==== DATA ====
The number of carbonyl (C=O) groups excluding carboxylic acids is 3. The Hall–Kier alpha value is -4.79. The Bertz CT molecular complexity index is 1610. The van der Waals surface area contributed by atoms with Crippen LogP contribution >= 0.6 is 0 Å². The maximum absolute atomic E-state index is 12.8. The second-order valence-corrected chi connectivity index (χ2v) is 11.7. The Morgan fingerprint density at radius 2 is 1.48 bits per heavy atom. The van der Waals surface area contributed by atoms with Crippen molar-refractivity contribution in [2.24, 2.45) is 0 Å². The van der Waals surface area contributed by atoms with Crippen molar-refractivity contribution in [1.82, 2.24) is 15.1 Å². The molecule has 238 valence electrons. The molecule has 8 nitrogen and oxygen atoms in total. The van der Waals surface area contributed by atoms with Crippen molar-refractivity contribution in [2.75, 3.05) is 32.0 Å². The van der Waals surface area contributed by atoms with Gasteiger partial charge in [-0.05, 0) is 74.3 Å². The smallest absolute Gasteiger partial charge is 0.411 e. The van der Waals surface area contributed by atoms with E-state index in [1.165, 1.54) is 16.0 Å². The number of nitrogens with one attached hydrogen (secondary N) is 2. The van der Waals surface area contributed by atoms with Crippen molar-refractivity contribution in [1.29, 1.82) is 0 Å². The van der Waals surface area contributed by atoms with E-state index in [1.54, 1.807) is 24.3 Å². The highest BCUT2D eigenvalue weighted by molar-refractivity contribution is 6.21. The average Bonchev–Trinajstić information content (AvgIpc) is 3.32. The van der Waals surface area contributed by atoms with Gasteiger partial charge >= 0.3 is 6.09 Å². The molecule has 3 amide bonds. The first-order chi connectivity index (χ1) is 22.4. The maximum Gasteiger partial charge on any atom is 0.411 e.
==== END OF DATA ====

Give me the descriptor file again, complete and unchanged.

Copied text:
The number of carbonyl (C=O) groups excluding carboxylic acids is 3. The Hall–Kier alpha value is -4.79. The Bertz CT molecular complexity index is 1610. The van der Waals surface area contributed by atoms with Crippen LogP contribution >= 0.6 is 0 Å². The maximum absolute atomic E-state index is 12.8. The second-order valence-corrected chi connectivity index (χ2v) is 11.7. The Morgan fingerprint density at radius 2 is 1.48 bits per heavy atom. The van der Waals surface area contributed by atoms with Crippen molar-refractivity contribution in [2.24, 2.45) is 0 Å². The van der Waals surface area contributed by atoms with Crippen molar-refractivity contribution in [1.82, 2.24) is 15.1 Å². The molecule has 238 valence electrons. The molecule has 8 nitrogen and oxygen atoms in total. The van der Waals surface area contributed by atoms with Crippen molar-refractivity contribution in [2.75, 3.05) is 32.0 Å². The van der Waals surface area contributed by atoms with Gasteiger partial charge in [-0.05, 0) is 74.3 Å². The smallest absolute Gasteiger partial charge is 0.411 e. The van der Waals surface area contributed by atoms with E-state index in [1.165, 1.54) is 16.0 Å². The number of nitrogens with one attached hydrogen (secondary N) is 2. The van der Waals surface area contributed by atoms with Crippen molar-refractivity contribution in [1.29, 1.82) is 0 Å². The van der Waals surface area contributed by atoms with E-state index in [1.54, 1.807) is 24.3 Å². The highest BCUT2D eigenvalue weighted by molar-refractivity contribution is 6.21. The average Bonchev–Trinajstić information content (AvgIpc) is 3.32. The van der Waals surface area contributed by atoms with Gasteiger partial charge >= 0.3 is 6.09 Å². The molecule has 3 amide bonds. The first-order chi connectivity index (χ1) is 22.4. The maximum Gasteiger partial charge on any atom is 0.411 e.